Title
Eosinophil cationic protein : a new biomarker of coronary atherosclerosis
Author
Faculty/Department
Faculty of Medicine and Health Sciences
Publication type
article
Publication
Amsterdam ,
Subject
Human medicine
Source (journal)
Atherosclerosis. - Amsterdam
Volume/pages
200(2010) :2 , p. 606-611
ISSN
0021-9150
ISI
000280612700044
Carrier
E
Target language
English (eng)
Full text (Publishers DOI)
Abstract
Aims Coronary atherosclerosis is a chronic inflammatory disease, but different inflammatory biomarkers may reflect different phases of atherosclerotic plaque evolution. We aimed at assessing the role of eosinophil cationic protein (ECP), a sensitive marker of eosinophil activation, and C-reactive protein (CRP) in coronary artery disease (CAD). Methods and results Consecutive anginal patients with angiographic evidence of CAD [stable angina (SA) or non-ST-elevation acute coronary syndrome (NSTE-ACS)], or with angiographically normal coronary arteries (NCA) were enrolled. The severity of CAD was graded according to Bogaty's score and coronary lesion morphology was defined as smooth or complex. Baseline ECP and high sensitivity CRP were measured in all patients. Of 198 patients (64 ± 10 years, male 74%), 91 had SA, 57 had NSTE-ACS and 50 had NCA. ECP levels were significantly higher in SA [30 μg/L (13.846.9), p < 0.001] and NSTE-ACS [21.8 μg/L (5.546.3), p = 0.016] compared to NCA [9.7 μg/L (6.113.6)], without significant difference between SA and NSTE-ACS (p = 0.45). CRP levels were significantly higher in NSTE-ACS [2.38 mg/L (1.1111.94)] compared to SA [1.48 mg/L (0.822.83), p = 0.03], and NCA [1.09 mg/L (0.82.1), p < 0.001], without significant difference between SA and NCA (p = 0.20). The addition of ECP to main cardiovascular risk factors improved the area under the curve from 0.88 to 0.92, p = 0.007 for the angiographic diagnosis of CAD; further addition of CRP increased the area to 0.94, p = 0.014. At multiple linear regression analysis ECP levels independently predicted CAD severity (p = 0.001), whereas CRP levels independently predicted lesion complexity (p = 0.01). Conclusions Our study shows that ECP is a marker of CAD and that different inflammatory biomarkers reflect different phases of atherosclerotic plaque evolution.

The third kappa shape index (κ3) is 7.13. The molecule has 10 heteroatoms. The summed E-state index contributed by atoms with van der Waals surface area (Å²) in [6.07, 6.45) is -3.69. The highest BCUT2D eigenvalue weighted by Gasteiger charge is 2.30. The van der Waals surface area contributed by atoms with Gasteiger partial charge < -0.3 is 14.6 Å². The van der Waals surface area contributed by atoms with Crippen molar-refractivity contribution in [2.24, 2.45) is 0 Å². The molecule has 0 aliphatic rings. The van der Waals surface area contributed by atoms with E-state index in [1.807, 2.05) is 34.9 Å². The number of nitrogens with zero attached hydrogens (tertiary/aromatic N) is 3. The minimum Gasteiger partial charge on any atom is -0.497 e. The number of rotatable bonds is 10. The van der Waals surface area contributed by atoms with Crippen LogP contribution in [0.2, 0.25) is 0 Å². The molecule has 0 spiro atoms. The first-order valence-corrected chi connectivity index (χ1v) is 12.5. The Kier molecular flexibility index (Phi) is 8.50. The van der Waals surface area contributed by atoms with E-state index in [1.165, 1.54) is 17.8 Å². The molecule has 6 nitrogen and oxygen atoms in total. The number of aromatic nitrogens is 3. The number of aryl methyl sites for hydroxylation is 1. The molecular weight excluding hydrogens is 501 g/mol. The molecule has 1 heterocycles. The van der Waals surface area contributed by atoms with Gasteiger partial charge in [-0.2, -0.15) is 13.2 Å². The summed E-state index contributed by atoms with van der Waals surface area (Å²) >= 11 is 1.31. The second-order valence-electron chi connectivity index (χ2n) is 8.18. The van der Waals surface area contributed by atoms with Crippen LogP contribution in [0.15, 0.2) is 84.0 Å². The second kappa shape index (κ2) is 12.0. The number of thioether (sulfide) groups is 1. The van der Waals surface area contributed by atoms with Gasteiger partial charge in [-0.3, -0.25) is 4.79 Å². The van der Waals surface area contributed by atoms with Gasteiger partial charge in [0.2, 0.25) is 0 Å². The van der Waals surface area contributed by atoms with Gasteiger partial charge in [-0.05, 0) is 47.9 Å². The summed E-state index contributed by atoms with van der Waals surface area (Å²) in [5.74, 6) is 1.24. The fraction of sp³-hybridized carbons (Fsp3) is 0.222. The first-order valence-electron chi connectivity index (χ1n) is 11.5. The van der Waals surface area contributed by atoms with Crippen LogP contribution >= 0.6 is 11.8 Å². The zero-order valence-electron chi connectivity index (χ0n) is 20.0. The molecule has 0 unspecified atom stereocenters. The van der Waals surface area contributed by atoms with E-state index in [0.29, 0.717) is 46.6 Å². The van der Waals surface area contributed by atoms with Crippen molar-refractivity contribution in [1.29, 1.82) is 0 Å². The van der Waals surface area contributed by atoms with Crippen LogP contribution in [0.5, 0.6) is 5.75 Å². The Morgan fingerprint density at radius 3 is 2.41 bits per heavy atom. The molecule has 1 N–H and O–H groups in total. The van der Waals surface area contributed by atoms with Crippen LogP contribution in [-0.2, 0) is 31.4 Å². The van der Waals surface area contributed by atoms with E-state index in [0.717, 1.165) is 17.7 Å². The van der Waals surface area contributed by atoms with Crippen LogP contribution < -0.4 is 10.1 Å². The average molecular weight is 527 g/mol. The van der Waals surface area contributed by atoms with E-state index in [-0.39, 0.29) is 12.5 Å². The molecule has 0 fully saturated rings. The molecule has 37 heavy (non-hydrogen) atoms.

E-info
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